Anodic Stability of New Electrolyte Containing Cyano-Substituted Benzimidazole Derivative Lithium Salt: New Insights By in-Situ Drifts Analysis

Wednesday, October 14, 2015: 11:20
101-A (Phoenix Convention Center)
M. A. Teshager, S. D. Lin, B. J. Hwang (National Taiwan University of Science and Technology), Y. T. Chern (National Taiwan University of Science and Technology), and S. Hy (University of California, San Diego)
Through the increasing demand of lithium ion batteries (LIBs) for high potential and high temperature operating conditions, LIBs with improved electrochemical performance and safety become an important research goal. This especially holds true for LIBs used in high powered electric vehicles (EVs), hybrid electric vehicles (HEVs), plug-in hybrid electric vehicles (PHEVs) and smart grids [1]. However, the development of electrolytes and electrode materials in LIBs is facing some technical bottlenecks at this stage. For instance, it is quite difficult to find stable electrolyte and electrode materials that can work at high potentials (> 4.5 V vs. Li+/Li), because of the insufficient thermal and electrochemical stability of conventional electrolytes and cathode materials [1-3]. The conventional electrolytes (e.g.,LiPF6 with organic carbonate solvents) and cathodes (e.g., LiCoO2) have limited electrochemical window (<4.3 V) [1-5]. To circumvent this drawback, Chern et al. [6] recently reported a new lithium salt, a cyano-substituted benzimidazole derivative Li-salt (Li[5-CNTFBI(BF3)2]), for high potential and high temperature applications of LIBs. This study reports the use of in-situ DRIFTS (diffuse reflectance infrared Fourier-transformed spectroscopy) technique [7] for analysis of SEI (solid electrolyte interface) formation when using the new electrolyte. The new Li[5-CNTFBI(BF3)2]electrolyte demonstrated improved anodic stability comparing to conventional LiPF6electrolyte.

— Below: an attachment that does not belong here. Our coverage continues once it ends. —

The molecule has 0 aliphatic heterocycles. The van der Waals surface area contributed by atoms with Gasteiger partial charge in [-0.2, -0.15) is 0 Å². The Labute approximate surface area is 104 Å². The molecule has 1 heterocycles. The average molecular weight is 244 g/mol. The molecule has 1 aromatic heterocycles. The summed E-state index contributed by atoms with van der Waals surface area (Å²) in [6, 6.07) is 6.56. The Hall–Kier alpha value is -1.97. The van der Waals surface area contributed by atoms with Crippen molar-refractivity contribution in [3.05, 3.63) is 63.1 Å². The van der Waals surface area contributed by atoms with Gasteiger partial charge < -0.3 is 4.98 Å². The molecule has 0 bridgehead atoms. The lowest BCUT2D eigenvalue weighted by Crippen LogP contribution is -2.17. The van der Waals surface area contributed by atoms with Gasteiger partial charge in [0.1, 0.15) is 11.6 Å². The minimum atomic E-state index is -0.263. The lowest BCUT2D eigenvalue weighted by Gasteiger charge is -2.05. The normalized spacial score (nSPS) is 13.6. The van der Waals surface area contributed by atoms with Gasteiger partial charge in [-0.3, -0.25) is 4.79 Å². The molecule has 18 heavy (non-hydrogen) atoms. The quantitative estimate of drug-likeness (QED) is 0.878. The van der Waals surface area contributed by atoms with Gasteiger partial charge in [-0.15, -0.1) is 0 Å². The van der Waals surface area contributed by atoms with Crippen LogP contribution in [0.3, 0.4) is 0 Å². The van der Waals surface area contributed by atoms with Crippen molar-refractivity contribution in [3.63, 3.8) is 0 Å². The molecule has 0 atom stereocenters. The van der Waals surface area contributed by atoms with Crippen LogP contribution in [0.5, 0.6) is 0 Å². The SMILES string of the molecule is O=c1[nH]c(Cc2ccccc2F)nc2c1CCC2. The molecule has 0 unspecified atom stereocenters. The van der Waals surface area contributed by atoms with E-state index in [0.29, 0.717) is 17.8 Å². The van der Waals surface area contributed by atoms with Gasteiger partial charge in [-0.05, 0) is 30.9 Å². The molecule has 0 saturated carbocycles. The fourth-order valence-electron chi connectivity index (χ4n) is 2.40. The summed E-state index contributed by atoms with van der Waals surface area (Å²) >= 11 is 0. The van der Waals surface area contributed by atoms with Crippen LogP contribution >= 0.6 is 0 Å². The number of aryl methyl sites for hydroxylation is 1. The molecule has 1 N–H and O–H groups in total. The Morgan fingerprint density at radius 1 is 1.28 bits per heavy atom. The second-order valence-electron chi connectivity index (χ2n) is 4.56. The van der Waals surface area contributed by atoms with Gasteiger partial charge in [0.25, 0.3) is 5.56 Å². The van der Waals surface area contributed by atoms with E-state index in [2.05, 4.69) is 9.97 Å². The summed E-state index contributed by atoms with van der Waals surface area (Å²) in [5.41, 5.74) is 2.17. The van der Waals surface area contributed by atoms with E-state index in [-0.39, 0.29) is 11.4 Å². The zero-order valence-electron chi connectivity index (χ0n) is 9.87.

From the CV curves (Fig.1), the redox peaks centered at 4.07 and 4.34 V for LiPF6 and Li[5-CNTFBI(BF3)2], respectively, over LiCoO2. This indicates that the new electrolyte improved anodic stability comparing with conventional one. Fig.2 illustrates the in-situ DRIFTS spectra at OCV of LiPF6 /EC+DEC and Li[5-CNTFBI(BF3)2]/EC+DEC over LiCoO2 working electrode. The two spectra exhibit absorbance bands, which can be assigned as mainly from contribution of both the thin layer of electrolyte (Li-salts and organic solvents) and surface adsorbed species. The difference spectra during stepwise potential scan were also analyzed to evaluate the anodic stability of the electrolyte as well as the SEI formation as shown in Fig.3. On the commercial LiCoO2 working electrode, the SEI species were observed starting from 4.0 [8] and 4.4 V, respectively, for LiPF6 and Li[5-CNTFBI(BF3)2] which is in good agreement with CV result. SEI species observed along with absorbance band broadening attributable to intermolecular hydrogen-bonding of–CN and –BF groups above the mentioned onset potential were somewhat different for the two electrolyte systems.  The identified species and their possible formation mechanism will be discussed on high capacity Li-rich (LLNMO) and LiCoO2 cathode materials.


We are grateful to Ministry of Economic Affairs of Taiwan, ROC (103-EC-17-A-08-S1-183)for the financial support.


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